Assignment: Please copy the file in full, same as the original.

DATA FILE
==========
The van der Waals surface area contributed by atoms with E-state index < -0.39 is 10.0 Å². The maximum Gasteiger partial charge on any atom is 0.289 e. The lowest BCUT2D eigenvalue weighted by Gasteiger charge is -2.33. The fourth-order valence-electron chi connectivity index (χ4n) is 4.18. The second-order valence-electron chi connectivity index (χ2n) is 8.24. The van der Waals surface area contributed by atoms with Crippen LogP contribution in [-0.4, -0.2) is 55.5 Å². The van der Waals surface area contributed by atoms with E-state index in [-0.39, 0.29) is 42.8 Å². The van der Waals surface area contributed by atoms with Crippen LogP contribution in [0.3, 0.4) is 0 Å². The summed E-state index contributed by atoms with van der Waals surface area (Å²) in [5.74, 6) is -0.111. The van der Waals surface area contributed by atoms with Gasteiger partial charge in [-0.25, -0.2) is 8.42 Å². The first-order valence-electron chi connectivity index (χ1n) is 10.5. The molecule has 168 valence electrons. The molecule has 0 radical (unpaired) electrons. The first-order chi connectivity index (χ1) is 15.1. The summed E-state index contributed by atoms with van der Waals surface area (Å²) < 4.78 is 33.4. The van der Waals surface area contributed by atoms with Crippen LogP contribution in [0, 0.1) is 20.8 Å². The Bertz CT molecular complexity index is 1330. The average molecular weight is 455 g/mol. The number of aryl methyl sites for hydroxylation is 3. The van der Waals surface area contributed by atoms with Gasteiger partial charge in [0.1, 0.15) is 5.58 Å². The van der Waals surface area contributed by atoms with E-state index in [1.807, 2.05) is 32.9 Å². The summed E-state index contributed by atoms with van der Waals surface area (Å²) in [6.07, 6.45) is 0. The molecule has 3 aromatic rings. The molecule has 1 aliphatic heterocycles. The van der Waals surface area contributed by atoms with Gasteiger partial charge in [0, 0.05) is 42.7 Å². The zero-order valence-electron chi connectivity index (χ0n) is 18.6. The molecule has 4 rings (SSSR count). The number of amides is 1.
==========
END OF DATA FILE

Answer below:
The van der Waals surface area contributed by atoms with E-state index < -0.39 is 10.0 Å². The maximum Gasteiger partial charge on any atom is 0.289 e. The lowest BCUT2D eigenvalue weighted by Gasteiger charge is -2.33. The fourth-order valence-electron chi connectivity index (χ4n) is 4.18. The second-order valence-electron chi connectivity index (χ2n) is 8.24. The van der Waals surface area contributed by atoms with Crippen LogP contribution in [-0.4, -0.2) is 55.5 Å². The van der Waals surface area contributed by atoms with E-state index in [-0.39, 0.29) is 42.8 Å². The van der Waals surface area contributed by atoms with Crippen LogP contribution in [0.3, 0.4) is 0 Å². The summed E-state index contributed by atoms with van der Waals surface area (Å²) in [5.74, 6) is -0.111. The van der Waals surface area contributed by atoms with Gasteiger partial charge in [-0.25, -0.2) is 8.42 Å². The first-order valence-electron chi connectivity index (χ1n) is 10.5. The molecule has 168 valence electrons. The molecule has 0 radical (unpaired) electrons. The first-order chi connectivity index (χ1) is 15.1. The summed E-state index contributed by atoms with van der Waals surface area (Å²) < 4.78 is 33.4. The van der Waals surface area contributed by atoms with Crippen LogP contribution in [0, 0.1) is 20.8 Å². The Bertz CT molecular complexity index is 1330. The average molecular weight is 455 g/mol. The number of aryl methyl sites for hydroxylation is 3. The van der Waals surface area contributed by atoms with Gasteiger partial charge in [0.1, 0.15) is 5.58 Å². The van der Waals surface area contributed by atoms with E-state index in [1.807, 2.05) is 32.9 Å². The summed E-state index contributed by atoms with van der Waals surface area (Å²) in [6.07, 6.45) is 0. The molecule has 3 aromatic rings. The molecule has 1 aliphatic heterocycles. The van der Waals surface area contributed by atoms with Gasteiger partial charge in [0, 0.05) is 42.7 Å². The zero-order valence-electron chi connectivity index (χ0n) is 18.6. The molecule has 4 rings (SSSR count). The number of amides is 1.